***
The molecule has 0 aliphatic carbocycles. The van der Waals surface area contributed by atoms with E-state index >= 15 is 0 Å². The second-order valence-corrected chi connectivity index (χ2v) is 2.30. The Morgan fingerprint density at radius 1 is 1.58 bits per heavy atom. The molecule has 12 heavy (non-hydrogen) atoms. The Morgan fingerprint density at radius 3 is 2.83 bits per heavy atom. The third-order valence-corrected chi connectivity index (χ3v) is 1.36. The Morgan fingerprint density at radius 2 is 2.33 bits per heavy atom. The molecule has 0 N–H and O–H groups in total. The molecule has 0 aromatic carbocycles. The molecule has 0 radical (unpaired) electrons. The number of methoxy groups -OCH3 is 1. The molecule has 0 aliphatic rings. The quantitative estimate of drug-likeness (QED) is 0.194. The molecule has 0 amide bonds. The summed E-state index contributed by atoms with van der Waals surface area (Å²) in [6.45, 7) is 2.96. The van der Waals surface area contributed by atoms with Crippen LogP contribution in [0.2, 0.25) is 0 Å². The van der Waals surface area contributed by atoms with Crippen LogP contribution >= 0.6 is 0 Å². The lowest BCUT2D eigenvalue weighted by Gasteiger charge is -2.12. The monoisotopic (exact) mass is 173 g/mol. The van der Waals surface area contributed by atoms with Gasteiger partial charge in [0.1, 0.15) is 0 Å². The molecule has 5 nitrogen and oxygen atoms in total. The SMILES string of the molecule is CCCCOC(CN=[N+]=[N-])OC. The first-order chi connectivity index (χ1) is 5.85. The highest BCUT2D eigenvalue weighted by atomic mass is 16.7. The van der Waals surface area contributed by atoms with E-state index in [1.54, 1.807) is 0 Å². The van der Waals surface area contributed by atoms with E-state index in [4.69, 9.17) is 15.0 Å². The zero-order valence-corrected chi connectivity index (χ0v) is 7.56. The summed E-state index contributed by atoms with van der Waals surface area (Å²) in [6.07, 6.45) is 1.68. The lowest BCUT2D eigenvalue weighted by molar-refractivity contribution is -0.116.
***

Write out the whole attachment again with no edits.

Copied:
The molecule has 0 aliphatic carbocycles. The van der Waals surface area contributed by atoms with E-state index >= 15 is 0 Å². The second-order valence-corrected chi connectivity index (χ2v) is 2.30. The Morgan fingerprint density at radius 1 is 1.58 bits per heavy atom. The molecule has 12 heavy (non-hydrogen) atoms. The Morgan fingerprint density at radius 3 is 2.83 bits per heavy atom. The third-order valence-corrected chi connectivity index (χ3v) is 1.36. The Morgan fingerprint density at radius 2 is 2.33 bits per heavy atom. The molecule has 0 N–H and O–H groups in total. The molecule has 0 aromatic carbocycles. The molecule has 0 radical (unpaired) electrons. The number of methoxy groups -OCH3 is 1. The molecule has 0 aliphatic rings. The quantitative estimate of drug-likeness (QED) is 0.194. The molecule has 0 amide bonds. The summed E-state index contributed by atoms with van der Waals surface area (Å²) in [6.45, 7) is 2.96. The van der Waals surface area contributed by atoms with Crippen LogP contribution in [0.2, 0.25) is 0 Å². The van der Waals surface area contributed by atoms with Crippen LogP contribution >= 0.6 is 0 Å². The lowest BCUT2D eigenvalue weighted by Gasteiger charge is -2.12. The monoisotopic (exact) mass is 173 g/mol. The van der Waals surface area contributed by atoms with Gasteiger partial charge in [0.1, 0.15) is 0 Å². The molecule has 5 nitrogen and oxygen atoms in total. The SMILES string of the molecule is CCCCOC(CN=[N+]=[N-])OC. The first-order chi connectivity index (χ1) is 5.85. The highest BCUT2D eigenvalue weighted by atomic mass is 16.7. The van der Waals surface area contributed by atoms with E-state index in [1.54, 1.807) is 0 Å². The van der Waals surface area contributed by atoms with E-state index in [4.69, 9.17) is 15.0 Å². The zero-order valence-corrected chi connectivity index (χ0v) is 7.56. The summed E-state index contributed by atoms with van der Waals surface area (Å²) in [6.07, 6.45) is 1.68. The lowest BCUT2D eigenvalue weighted by molar-refractivity contribution is -0.116.